Arhurian Romances Essay -- essays research papers

Chretein de Troyes, Arthurian Romances   Ã‚  Ã‚  Ã‚  Ã‚  From the Classical age through the medieval age, women were greatly disrespected. They did not have any say in anything and were not appreciated. In Classical texts such as The Odyssey, the women were treated as if they were animals. They did not have the respect of others and some were thought of as whores. In the stories of Erec and Enide, Lancelot, and Perceval, we see a dramatic change in this, due to the system of government that Arthur entails giving them the freedom and rights they deserved. The new man to woman relationship brought about in these stories is very different then the past stories we have read from the classical age. This system gave great honor and respect to women, which became part of the chivalric code that was followed by the knights and royalty of that time.  Ã‚  Ã‚  Ã‚  Ã‚  The courtly relationship between man and woman is the theme created throughout the stories in the Arthurian Romances. The ideas of courtly love and chivalry are su mmarized in these stories. We see many instances where knights go out of their way to please their woman. Once a knight chooses his woman, she thought of as his chattel, or property. He can do what he pleases with her and she must listen to him or possibly be killed. He respects and loves her as long as she is loyal and faithful to him. If someone were to interfere in his or her relationship, they would fight ‘til death or until someone begs for mercy. The knights fought for the most beautiful and did what they pleased with them. They fought for them if necessary to keep respect for themselves and for their maiden. This is what the chivalric ideology was based on and so the knights followed and respected it.  Ã‚  Ã‚  Ã‚  Ã‚  In the story of Erec and Enide we see how some women affect the lifestyle and choices that the knights make due to their love. The woman was the prize possession to every man. They were won in various games that were played by the knights. Different cere monies were held to award to the winner the most beautiful woman in the land. We can see here that women were so important that a knight had to prove he was the best at what he did to gain her hand. These types of games were normal in this time since the woman was respected so much more. Competition was also based on who was th... ...confess all his sins and feels guilty about all he has done. He meets up with the lady he raped and her knight on a quest. He confesses all he has done to her along with his other sins and this infuriates the knight. They battle and Perceval defeats him and sends him to his maiden. All he defeats he send to his maiden as a gift to show her that he still loves her. Through his atonement and courtly love, Perceval returns back to normal and remains King Arthur’s faithful knight. In conclusion I feel that the medieval period allowed the women to gain a powerful status in society. They gained honorable reputations and were respected by everyone. The chivalric attitudes that the knights obtained allowed for an uprising of the public status between the sexes. Their attitudes toward each other had a tremendous change from the classical era to the Medieval one. We can still see the medieval attitude today towards some women. Some men go out of their way to help the lady. Men open doors for ladies and keep them warm. Instead of them being called knights, they are called gentlemen. This can be an indication of the existence of medieval knights and the chivalric code they followed.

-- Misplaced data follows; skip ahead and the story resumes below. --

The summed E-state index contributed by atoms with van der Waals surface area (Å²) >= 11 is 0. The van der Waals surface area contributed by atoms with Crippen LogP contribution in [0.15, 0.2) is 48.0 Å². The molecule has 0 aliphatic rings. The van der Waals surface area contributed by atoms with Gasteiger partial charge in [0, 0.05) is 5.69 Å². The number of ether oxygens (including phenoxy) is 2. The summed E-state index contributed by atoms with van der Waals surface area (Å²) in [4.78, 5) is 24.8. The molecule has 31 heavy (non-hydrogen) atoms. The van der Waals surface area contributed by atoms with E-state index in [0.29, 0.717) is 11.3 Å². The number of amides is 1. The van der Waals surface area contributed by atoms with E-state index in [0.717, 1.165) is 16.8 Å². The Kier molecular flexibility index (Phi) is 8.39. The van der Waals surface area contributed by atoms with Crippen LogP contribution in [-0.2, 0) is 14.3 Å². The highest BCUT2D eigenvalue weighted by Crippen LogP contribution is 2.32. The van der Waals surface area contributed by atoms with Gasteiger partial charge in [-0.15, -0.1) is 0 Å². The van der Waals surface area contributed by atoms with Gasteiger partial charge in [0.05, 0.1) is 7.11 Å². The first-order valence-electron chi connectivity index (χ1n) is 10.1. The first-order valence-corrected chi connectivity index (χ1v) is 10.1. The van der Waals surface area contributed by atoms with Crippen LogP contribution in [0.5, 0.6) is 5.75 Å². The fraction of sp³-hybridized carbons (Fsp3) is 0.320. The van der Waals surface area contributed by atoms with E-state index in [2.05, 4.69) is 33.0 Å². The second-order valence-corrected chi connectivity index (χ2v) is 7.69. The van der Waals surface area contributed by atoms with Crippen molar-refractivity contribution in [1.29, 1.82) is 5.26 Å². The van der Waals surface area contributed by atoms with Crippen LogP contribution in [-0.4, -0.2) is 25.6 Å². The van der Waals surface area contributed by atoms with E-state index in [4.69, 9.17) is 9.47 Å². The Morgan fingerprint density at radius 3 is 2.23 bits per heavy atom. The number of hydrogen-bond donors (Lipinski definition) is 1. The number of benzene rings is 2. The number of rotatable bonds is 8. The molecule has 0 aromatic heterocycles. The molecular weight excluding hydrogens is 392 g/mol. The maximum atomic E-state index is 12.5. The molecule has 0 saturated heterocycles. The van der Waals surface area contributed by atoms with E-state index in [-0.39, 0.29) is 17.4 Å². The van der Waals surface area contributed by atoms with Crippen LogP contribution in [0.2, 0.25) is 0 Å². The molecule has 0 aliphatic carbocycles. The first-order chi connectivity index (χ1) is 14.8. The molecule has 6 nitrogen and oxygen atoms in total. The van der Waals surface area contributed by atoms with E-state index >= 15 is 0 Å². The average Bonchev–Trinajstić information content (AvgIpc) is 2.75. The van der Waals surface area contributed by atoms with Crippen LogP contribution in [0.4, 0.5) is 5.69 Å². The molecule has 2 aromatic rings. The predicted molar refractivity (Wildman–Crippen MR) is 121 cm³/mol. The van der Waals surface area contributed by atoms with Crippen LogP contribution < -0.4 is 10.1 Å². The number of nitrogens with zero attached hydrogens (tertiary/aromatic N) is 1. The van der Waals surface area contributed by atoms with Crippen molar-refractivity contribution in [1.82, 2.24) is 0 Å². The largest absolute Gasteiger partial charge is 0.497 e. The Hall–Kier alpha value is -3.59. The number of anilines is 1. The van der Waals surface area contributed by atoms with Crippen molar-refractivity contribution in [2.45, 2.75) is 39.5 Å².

Saturday, January 11, 2020

“Life of Pi” vs “The Odyssey” Comparative Essay Essay